Brazil only has two unicorns – tech businesses worth over a billion dollars – while in the United States there were 132 unicorns last year.

Both Brazilian firms reached that status only this year, which shows how slow it is even for successful start-ups to find their footing.

The first was 99taxi, a company that received major investment from Chinese group Didi Chuxing. The second, was Nubank.


Mr Velez says there are upsides to such a difficult environment for tech start-ups.

“In your day-to-day in emerging markets, you find frustration in every single corner. A lot of those frustration issues – such as transportation, banking, cell phones, paying the bills – are business opportunities for technology companies.”

Image copyrightGetty Images
Image caption Brazilian bank branches have significant security checks for customers, which adds to costs

Nubank’s disruption in the market was to create low-cost credit cards by getting rid of physical branches, that require renting or buying a place and staffing it fully.

Because of the high numbers of bank robberies, branches are a nightmare experience for consumers and have security checks similar to those in airports – where clients are required to store their laptops in lockers outside the branches.

With no branches, Nubank was able to offer lower interest rates to consumers – in a country where some banks charge over 400% in overdraft or credit card rates.

So far its growth is still limited to millennials and tech-savvy clients, but Nubank has been able to push Brazil’s top five banks into investing more in their digital operations.

First come, first to serve

Entrepreneurs who are persistent enough, can reap huge rewards as first entrants in a domestic market of over 200 million people.

Image caption Serial disruptor: Tallis Gomes founded cab-hailing app EasyTaxi, and now the beauty salon app Singu

In developed economies like the US or Europe, competitors quickly replicate good ideas. But in emerging markets those who enter first often go unchallenged for years.

One of Brazil’s best-known disruptors is Tallis Gomes who founded cab-hailing app EasyTaxi back in 2011, when Uber was still a novelty.

“In those days I had to go to cab stands and convince taxi drivers that they should buy a smartphone, so that they could use my app and get more clients. Most of them didn’t even own smartphones back then,” he says.

For some years, before Uber and Didi Chixung arrived in Brazil, EasyTaxi dominated the market and became a multi-million dollar tech business, in 400 cities across 35 countries.

Image caption Brazil has the world’s second biggest beauty market after the US, says Singu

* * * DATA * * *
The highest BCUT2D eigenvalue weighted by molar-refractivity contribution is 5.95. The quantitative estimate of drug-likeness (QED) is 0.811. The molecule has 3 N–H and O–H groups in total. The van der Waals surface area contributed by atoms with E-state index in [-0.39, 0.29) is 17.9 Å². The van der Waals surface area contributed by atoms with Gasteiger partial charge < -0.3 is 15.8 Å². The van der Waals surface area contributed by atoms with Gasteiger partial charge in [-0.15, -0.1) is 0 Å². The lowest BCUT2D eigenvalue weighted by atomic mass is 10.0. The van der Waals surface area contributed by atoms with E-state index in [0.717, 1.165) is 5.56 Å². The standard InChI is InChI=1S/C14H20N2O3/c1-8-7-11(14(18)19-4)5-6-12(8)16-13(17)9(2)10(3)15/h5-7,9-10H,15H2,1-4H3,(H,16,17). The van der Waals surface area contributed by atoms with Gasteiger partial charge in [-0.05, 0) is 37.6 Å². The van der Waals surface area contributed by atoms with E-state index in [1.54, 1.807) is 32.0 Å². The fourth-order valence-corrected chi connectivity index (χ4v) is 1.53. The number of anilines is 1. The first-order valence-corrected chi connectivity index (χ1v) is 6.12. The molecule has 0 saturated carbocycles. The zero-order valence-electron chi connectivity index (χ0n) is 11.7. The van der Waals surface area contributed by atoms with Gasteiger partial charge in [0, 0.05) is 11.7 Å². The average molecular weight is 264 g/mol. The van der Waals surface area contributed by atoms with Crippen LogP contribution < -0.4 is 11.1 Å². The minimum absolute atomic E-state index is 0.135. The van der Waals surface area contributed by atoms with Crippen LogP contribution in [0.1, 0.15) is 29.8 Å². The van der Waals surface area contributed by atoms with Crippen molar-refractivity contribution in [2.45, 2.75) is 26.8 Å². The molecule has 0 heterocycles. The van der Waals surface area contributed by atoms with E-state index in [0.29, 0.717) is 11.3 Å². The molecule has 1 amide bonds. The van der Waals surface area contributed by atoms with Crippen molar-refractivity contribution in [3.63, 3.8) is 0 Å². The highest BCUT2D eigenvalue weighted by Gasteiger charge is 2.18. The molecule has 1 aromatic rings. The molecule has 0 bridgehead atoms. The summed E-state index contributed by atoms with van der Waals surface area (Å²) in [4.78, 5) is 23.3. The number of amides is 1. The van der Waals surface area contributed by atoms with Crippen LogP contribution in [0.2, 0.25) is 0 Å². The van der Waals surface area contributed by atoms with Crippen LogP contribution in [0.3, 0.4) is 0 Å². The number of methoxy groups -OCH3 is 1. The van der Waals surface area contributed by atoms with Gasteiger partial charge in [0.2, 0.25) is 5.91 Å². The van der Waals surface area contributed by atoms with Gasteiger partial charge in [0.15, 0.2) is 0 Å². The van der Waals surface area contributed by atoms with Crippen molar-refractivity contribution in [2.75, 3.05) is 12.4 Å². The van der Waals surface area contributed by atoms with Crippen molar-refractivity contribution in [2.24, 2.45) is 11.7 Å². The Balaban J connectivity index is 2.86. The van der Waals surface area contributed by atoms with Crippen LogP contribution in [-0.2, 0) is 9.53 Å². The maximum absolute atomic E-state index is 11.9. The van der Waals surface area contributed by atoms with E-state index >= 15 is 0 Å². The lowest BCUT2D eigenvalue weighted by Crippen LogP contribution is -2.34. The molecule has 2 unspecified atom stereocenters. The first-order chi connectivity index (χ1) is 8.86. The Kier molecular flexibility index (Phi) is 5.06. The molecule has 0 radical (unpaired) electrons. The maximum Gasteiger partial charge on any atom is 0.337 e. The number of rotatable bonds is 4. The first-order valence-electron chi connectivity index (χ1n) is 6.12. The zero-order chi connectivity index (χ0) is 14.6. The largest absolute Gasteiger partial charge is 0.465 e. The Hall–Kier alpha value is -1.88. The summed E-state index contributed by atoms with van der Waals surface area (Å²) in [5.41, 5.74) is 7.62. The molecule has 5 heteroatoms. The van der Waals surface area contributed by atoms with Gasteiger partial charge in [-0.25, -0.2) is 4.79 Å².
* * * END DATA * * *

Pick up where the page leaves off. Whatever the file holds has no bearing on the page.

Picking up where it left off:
In 2014, Mr Gomes sold his share for an undisclosed amount and is now intent on disrupting Brazil’s beauty services market.

In 2015 he founded Singu, a company that helps manicurists, masseuses and beauty technicians find clients. Many used to pay 70% of their revenues to beauty salons but Singu uses its low-cost app to invert this, keeping just 30% of what workers earn through the app.

The platform is growing over 20% per month in Sao Paulo and Rio de Janeiro and Singu has now received almost $3m.

Size matters

Brazil’s size is also a big advantage for start-ups. Singu says Brazil has the world’s second biggest beauty market in the world, only behind the United States.

That is the same attribute that attracted Fernando Gadotti, co-founder of Dog Hero.

Media playback is unsupported on your device
Media captionPets and especially dogs are a lucrative business in Brazil

The firm connects dog owners with dog walkers or people willing to host pets in their homes for a few nights. Some can make as much as $2,000 a month.

The operation has grown to over 700 cities in Brazil, Argentina and Mexico.

Brazil has a population of 55 million dogs – the world’s second biggest dog in the world after the US – and “dog parents” are not thrifty when it comes to taking care of their “kids”.

Size was also an important attribute for Mariana Vasconcelos, a daughter of farmers who created a big data firm, called Agrosmart, for Brazil’s powerful agribusiness sector.

Image caption Agrosmart monitors 170,000 hectares of crops in nine countries

Her sensors help farmers decide on where and by how much to irrigate and seed crops, for instance and with clients like Coca-Cola and Syngenta, the business has grown quickly.

Time and money

But making it in Brazil is not easy and it can take years and resources to succeed.

Thomaz Srougi spent two and a half years creating a state of the art healthcare clinic in one of the largest slum areas of Sao Paulo, in Heliopolis.

Brazilians have free, universal healthcare but public clinics are so overcrowded that it can take months to get a diagnosis from a doctor, and only one in four Brazilians can afford private healthcare.

His Dr Consulta clinics connect patients with doctors directly – without the healthcare insurance companies.

Image caption “I don’t think that the solution for global healthcare will come out of wealthy economies,” says Thomaz Srougi

Now it has over 50 high-tech clinics across Sao Paulo with over a million patients and has become one of the largest healthcare providers in South America.

Most of the patients are low-income families. His clinics serve almost as a co-working space for doctors, who are not employed by his company but provide their services in the facilities.

Healthcare solutions

Brazil was such an extreme case of inefficient public service and expensive private treatment that Thomaz Srougi argues that Dr Consulta has the potential to be replicated in many parts of the world.

“We were lucky to start this healthcare model in Brazil where we have way more flexibility to rethink and reboot the system.

“In other countries the system is so structured and overly-regulated, that I don’t think that the solution for global healthcare will come out of wealthy economies.

“It is probably going to come out of places like Brazil, China and Asia.”